Intervention Protocol

Isotonic versus hypotonic solutions for maintenance intravenous fluid administration in children

  1. Sarah McNab1,*,
  2. Trevor Duke2,
  3. Karen Choong3,
  4. Tavey Dorofaeff4,
  5. Andrew Davidson5,
  6. Mark Coulthard6,
  7. Kristen Neville7,
  8. Robert S. Ware8

Editorial Group: Cochrane Injuries Group

Published Online: 7 DEC 2011

DOI: 10.1002/14651858.CD009457


How to Cite

McNab S, Duke T, Choong K, Dorofaeff T, Davidson A, Coulthard M, Neville K, Ware RS. Isotonic versus hypotonic solutions for maintenance intravenous fluid administration in children (Protocol). Cochrane Database of Systematic Reviews 2011, Issue 12. Art. No.: CD009457. DOI: 10.1002/14651858.CD009457.

Author Information

  1. 1

    Royal Children's Hospital, c/o Centre for International Child Health, Parkville, VIC, Australia

  2. 2

    Royal Children's Hospital, Paediatrics, Melbourne, Victoria, Australia

  3. 3

    McMaster University, Department of Pediatrics and Critical Care Medicine, Hamilton, Ontario, Canada

  4. 4

    Royal Children's Hospital, Paediatric Intensive Care Unit, Brisbane, Australia

  5. 5

    Royal Children's Hospital, Department of Anaesthetics, Parkville, Victoria, Australia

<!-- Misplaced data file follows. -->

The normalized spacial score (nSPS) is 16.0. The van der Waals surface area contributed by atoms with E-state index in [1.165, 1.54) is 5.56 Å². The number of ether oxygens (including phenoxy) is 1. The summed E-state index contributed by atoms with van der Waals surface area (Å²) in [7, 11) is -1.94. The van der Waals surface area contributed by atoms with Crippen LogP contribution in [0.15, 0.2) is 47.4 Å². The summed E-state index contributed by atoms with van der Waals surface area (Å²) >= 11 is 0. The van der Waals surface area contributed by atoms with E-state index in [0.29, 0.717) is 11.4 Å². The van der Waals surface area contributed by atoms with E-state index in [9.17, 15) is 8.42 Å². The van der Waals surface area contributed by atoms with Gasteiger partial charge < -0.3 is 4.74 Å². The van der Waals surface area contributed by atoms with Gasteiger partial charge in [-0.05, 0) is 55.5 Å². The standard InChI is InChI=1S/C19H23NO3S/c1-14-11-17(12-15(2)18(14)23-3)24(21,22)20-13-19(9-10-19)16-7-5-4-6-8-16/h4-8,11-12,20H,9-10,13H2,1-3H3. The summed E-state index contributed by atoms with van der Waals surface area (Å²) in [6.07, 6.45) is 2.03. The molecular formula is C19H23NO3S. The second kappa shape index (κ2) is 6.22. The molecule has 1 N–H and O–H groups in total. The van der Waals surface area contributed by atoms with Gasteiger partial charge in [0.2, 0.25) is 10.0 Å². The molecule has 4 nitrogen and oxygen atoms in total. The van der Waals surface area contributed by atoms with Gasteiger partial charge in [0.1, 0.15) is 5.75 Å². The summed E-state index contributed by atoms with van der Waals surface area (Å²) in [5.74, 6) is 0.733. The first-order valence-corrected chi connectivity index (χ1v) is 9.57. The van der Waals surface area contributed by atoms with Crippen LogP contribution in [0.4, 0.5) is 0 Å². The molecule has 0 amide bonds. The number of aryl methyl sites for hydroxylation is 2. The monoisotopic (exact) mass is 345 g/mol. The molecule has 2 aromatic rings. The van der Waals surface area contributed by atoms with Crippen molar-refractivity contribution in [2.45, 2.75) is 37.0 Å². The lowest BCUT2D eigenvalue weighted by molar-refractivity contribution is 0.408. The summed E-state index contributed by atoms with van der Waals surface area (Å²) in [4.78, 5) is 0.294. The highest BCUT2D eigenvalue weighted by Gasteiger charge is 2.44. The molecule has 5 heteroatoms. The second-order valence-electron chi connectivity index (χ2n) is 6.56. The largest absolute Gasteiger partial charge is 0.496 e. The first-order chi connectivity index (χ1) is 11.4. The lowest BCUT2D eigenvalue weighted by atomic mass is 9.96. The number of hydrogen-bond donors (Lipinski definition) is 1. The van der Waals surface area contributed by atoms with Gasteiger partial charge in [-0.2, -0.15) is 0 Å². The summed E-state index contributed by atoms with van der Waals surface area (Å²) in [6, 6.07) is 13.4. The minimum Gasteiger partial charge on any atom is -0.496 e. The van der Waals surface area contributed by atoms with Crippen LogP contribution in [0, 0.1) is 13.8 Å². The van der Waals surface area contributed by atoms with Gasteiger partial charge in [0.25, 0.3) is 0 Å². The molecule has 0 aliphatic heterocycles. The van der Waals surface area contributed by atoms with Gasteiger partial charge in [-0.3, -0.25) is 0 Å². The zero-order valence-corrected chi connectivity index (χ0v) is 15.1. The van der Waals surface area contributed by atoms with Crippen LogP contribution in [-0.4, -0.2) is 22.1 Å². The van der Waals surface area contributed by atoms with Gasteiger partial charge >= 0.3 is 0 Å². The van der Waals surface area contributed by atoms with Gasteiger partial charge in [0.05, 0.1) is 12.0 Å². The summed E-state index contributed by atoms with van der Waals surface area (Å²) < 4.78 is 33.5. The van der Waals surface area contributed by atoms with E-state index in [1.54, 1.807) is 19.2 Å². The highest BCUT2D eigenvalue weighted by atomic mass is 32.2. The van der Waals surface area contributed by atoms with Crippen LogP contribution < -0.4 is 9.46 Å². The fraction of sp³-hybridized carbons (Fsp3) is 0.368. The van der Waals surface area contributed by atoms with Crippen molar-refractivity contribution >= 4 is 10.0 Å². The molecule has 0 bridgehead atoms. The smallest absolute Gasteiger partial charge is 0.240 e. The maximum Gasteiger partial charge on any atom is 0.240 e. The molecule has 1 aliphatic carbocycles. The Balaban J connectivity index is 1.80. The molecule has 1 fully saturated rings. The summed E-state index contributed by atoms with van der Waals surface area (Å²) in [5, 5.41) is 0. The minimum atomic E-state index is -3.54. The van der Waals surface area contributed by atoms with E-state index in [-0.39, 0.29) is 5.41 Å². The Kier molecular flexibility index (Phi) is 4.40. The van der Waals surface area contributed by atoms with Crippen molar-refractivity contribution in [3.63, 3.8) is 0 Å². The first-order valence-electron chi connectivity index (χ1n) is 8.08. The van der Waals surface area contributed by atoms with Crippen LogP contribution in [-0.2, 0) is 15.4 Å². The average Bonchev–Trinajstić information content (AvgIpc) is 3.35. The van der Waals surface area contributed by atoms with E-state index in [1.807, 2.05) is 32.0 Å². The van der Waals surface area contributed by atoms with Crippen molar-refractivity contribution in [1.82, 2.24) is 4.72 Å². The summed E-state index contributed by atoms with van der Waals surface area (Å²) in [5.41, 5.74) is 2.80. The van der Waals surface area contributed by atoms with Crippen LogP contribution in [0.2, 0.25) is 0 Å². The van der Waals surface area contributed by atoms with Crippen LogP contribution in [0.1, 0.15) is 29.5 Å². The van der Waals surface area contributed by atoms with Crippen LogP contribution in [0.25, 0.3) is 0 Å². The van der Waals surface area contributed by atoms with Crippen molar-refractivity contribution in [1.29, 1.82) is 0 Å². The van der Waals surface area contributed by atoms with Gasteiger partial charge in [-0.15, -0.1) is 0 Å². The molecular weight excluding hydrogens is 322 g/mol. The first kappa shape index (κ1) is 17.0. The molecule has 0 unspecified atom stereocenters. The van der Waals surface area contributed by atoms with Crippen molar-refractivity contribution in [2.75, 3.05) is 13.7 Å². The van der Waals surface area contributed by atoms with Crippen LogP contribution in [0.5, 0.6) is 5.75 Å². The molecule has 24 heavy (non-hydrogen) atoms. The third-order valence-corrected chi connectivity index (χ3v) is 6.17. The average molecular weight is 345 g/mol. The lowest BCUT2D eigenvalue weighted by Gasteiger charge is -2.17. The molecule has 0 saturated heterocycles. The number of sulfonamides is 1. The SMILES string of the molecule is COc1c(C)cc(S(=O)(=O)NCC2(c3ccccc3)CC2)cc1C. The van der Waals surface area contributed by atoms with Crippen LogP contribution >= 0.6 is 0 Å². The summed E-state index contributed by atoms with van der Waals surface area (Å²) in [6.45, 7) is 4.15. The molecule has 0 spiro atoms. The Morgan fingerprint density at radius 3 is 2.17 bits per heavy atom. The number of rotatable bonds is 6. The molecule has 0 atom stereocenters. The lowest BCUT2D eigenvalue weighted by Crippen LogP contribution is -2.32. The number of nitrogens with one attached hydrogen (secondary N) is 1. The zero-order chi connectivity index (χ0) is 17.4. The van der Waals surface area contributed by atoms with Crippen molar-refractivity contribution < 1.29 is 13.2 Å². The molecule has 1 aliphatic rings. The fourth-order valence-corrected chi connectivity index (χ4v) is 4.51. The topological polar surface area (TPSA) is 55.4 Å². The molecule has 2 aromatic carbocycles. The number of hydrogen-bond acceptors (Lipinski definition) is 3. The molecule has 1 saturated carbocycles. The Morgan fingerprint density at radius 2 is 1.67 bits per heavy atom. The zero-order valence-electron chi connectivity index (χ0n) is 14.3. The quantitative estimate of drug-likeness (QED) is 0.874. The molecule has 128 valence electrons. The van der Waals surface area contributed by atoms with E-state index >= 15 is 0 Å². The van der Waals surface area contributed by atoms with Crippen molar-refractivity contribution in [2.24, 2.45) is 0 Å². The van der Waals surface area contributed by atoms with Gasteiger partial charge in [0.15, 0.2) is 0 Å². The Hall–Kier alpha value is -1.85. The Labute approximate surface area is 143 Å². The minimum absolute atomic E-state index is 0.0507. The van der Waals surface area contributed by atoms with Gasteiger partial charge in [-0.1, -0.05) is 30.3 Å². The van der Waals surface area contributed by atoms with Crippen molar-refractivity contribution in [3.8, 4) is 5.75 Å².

6. 6

    Royal Children's Hospital, Intensive Care Unit, Brisbane, QLD, Australia

  7. 7

    Sydney Children's Hospital, Randwick, NSW, Australia

  8. 8

    The University of Queensland, School of Population Health, Brisbane, QLD, Australia

*Sarah McNab, c/o Centre for International Child Health, Royal Children's Hospital, Flemington Rd, Parkville, VIC, 3052, Australia. Sarah.McNab@rch.org.au.

Publication History

  1. Publication Status: New
  2. Published Online: 7 DEC 2011

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Abstract

  1. Top of page
  2. Abstract

This is the protocol for a review and there is no abstract. The objectives are as follows:

To compare the incidence of hyponatraemia related to isotonic versus hypotonic intravenous fluid administration for maintenance purposes in children and secondarily to assess the change in baseline sodium, rate of hypernatraemia and attributable adverse effects of both fluid types in children.